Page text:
SUPREME COURT OF NEW YORK, APPELLATE DIVISION, THIRD DEPARTMENT
July 1, 1969
IN THE MATTER OF JULIUS RESNICK, INC., APPELLANT. MARTIN P. CATHERWOOD, AS INDUSTRIAL COMMISSIONER, RESPONDENT
Appeal from a decision of the Unemployment Insurance Appeal Board, filed November 2, 1966, which determined that benefit payments should be charged to the employer's account.
Herlihy, J. Gibson, P. J., Reynolds, Cooke and Greenblott, JJ., concur.
This is an appeal from a decision of the Unemployment Insurance Appeal Board which determined that benefit payments should be charged to the employer's account.
During the New York City subway strike of 1966 the employer-appellant Resnick kept its manufacturing business open at all times. However, several employees did not report to work and, after the Governor waived the four-day waiting period pursuant to section 590 of the Labor Law, they applied for and received unemployment insurance benefits. There was no question raised as to the propriety of those benefits and the sole question on this appeal is whether the payments ought to be charged to the employer (thereby raising its future contribution rate) or be absorbed by the general fund (in which case the employer's contribution rate would be unaffected).
The Industrial Commissioner made an initial determination that the benefits were properly paid and, therefore, chargeable to the employer. The Referee reversed, holding that the equities in the case supported Resnick's contention that it not be charged and that the statutory scheme permitted the charging of the benefits to the general fund. The board reinstated the determination of the Commissioner, holding that there is no statutory authority for deleting charges against the employer's account once it appears that a claimant is entitled to receive the benefits upon which the charge is based. The appellant contends that if it were not for the proclamation of the Governor as to an emergency, the benefits would not have been paid where the unemployment and emergency were lack of transportation. The appellant does not contest the constitutionality of the waiver of the waiting period which results in the event of a proclamation.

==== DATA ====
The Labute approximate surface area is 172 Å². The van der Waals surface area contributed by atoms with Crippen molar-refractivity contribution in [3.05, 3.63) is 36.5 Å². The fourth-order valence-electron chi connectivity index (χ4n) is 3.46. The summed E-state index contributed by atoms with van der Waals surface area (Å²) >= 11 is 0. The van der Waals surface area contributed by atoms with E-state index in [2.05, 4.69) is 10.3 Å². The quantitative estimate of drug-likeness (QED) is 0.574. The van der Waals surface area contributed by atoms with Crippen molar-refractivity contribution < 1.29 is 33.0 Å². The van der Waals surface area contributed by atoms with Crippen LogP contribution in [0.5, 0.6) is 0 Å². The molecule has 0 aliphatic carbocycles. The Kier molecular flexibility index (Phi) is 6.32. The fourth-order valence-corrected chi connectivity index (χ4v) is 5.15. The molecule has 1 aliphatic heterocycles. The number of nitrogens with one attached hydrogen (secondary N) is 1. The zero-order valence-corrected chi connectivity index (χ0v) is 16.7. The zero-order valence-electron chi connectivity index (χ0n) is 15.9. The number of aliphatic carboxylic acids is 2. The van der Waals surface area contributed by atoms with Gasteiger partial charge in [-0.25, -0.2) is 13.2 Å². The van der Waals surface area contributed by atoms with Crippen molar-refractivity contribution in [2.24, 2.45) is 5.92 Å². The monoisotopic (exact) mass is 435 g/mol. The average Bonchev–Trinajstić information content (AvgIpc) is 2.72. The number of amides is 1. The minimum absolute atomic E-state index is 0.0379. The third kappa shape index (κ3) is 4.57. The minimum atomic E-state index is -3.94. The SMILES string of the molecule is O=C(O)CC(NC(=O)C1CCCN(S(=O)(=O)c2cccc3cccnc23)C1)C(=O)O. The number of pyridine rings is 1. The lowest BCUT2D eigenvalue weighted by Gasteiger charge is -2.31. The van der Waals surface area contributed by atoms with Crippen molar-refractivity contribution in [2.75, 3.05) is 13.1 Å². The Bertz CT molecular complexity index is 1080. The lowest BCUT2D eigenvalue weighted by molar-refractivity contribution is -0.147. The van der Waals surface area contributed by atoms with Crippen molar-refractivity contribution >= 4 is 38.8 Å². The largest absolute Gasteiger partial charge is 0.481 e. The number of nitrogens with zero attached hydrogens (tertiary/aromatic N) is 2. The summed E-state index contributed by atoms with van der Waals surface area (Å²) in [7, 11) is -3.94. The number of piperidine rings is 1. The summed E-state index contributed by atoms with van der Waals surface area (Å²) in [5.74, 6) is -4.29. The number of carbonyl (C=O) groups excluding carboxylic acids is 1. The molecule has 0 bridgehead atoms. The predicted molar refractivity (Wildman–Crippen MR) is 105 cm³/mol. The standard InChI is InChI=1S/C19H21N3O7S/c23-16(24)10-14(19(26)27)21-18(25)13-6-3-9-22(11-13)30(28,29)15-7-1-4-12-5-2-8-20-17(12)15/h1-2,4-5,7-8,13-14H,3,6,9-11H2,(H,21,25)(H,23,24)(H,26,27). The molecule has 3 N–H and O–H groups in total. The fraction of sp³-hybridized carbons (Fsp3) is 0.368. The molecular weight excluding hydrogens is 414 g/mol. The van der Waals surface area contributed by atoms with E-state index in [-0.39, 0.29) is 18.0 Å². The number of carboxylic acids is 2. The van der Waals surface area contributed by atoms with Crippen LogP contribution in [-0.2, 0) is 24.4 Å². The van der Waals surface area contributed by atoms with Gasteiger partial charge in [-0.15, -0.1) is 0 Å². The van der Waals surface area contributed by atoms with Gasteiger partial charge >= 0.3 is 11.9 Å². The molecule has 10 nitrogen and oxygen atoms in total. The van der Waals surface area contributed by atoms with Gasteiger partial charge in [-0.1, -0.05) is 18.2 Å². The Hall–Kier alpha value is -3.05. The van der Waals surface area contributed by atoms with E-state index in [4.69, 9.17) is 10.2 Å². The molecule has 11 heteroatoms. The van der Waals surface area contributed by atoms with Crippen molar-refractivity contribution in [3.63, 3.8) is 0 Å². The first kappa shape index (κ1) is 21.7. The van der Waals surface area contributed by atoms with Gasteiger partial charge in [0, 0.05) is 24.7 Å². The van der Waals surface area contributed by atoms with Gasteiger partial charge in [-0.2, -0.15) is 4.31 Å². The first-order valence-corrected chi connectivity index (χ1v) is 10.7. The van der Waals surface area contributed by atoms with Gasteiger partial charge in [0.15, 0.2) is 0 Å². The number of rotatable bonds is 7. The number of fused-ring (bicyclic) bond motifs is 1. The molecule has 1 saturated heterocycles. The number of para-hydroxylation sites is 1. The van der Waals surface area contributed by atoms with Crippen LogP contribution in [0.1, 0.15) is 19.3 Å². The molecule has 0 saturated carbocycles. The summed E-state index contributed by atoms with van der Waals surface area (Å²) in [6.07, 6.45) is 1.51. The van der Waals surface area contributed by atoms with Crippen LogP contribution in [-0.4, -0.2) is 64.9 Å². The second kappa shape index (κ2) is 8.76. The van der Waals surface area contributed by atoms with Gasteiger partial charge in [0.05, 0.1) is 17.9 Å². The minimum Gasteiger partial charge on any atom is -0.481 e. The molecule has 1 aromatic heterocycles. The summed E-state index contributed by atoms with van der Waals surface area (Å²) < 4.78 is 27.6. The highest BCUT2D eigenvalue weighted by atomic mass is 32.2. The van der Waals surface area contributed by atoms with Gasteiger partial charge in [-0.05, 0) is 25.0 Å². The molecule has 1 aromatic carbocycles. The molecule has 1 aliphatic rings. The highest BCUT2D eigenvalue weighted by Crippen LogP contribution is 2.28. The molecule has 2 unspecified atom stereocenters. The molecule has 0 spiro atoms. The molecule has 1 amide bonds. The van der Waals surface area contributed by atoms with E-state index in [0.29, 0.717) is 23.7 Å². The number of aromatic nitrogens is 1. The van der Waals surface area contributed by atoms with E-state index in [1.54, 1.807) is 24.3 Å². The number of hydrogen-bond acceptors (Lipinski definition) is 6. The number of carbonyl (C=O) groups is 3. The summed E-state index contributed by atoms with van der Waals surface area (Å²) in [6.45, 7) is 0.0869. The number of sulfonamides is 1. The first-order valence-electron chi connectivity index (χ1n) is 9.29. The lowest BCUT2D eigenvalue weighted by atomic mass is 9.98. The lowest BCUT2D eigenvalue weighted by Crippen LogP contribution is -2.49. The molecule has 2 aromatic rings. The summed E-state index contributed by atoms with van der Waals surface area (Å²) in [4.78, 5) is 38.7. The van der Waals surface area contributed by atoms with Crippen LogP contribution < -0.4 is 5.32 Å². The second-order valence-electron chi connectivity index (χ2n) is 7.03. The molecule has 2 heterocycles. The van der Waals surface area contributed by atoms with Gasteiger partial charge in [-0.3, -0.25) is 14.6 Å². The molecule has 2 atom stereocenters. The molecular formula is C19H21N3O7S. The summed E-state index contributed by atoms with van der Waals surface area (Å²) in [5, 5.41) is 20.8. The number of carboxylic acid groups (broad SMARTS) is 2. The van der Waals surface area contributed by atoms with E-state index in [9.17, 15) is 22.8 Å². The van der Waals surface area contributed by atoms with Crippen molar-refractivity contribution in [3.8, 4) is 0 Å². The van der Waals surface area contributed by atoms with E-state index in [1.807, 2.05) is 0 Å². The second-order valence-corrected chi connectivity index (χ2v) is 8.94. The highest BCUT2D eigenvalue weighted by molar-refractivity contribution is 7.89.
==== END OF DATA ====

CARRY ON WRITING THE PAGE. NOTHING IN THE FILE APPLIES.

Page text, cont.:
The board found as a matter of law (statute) that benefit payments which are properly paid must be debited to the employer's account.
The appellant recognizes that paragraph (e) of subdivision 1 of section 581 of the Labor Law generally requires that benefit payments properly paid be charged to its account but contends that subdivision 1 (par. [b], subpar. ) of section 577 contemplates that charges such as these, incurred through no fault of the employer, are to be debited to the general account as moneys "paid to claimants which should not have been charged or are not chargeable to any employer's account". That section relates, however, to the adjustment of charges made to an employer's account for benefits mistakenly paid an undeserving claimant or to cases involving benefits paid claimants whose employment in the base period is less than the duration of the benefit (see Report of the Joint Legis. Committee on Unemployment Insurance, N. Y. Legis. Doc., 1951, No. 79, p. 96). As the benefits under the emergency as declared by the Governor were properly paid (see Labor Law, § 590, subd. 9), and are not within the limited exception provided by section 577, the appellant's account was properly charged.
The appellant further claims that the claimant is ineligible for benefits where the only reason for unemployment is lack of transportation. This contention and the case cited in its brief are inapplicable under the present circumstances.
The employer strenuously urges that the transit strike and resulting unemployment was a community problem for which it was in no wise responsible and, therefore, that the charges are inequitable and contrary to the general purpose of an experience rating system. That the Legislature is aware of possible "inequitable" and "unfair" results is a matter of public record. (See Report of the Joint Legis. Committee on Unemployment Insurance: Minority Report, N. Y. Legis. Doc., 1951, No. 81, p. 6.) Bills have been repeatedly introduced in the Legislature as late as 1969 to amend section 581 (see Assembly Bill No. 6074), but they were not enacted into law. While the said bills did not directly affect the present situation, they demonstrate an awareness on the part of the Legislature of the general problems in administering this social legislation.
The decision should be affirmed, without costs.
Decision affirmed, without costs.
Decision affirmed, without costs.
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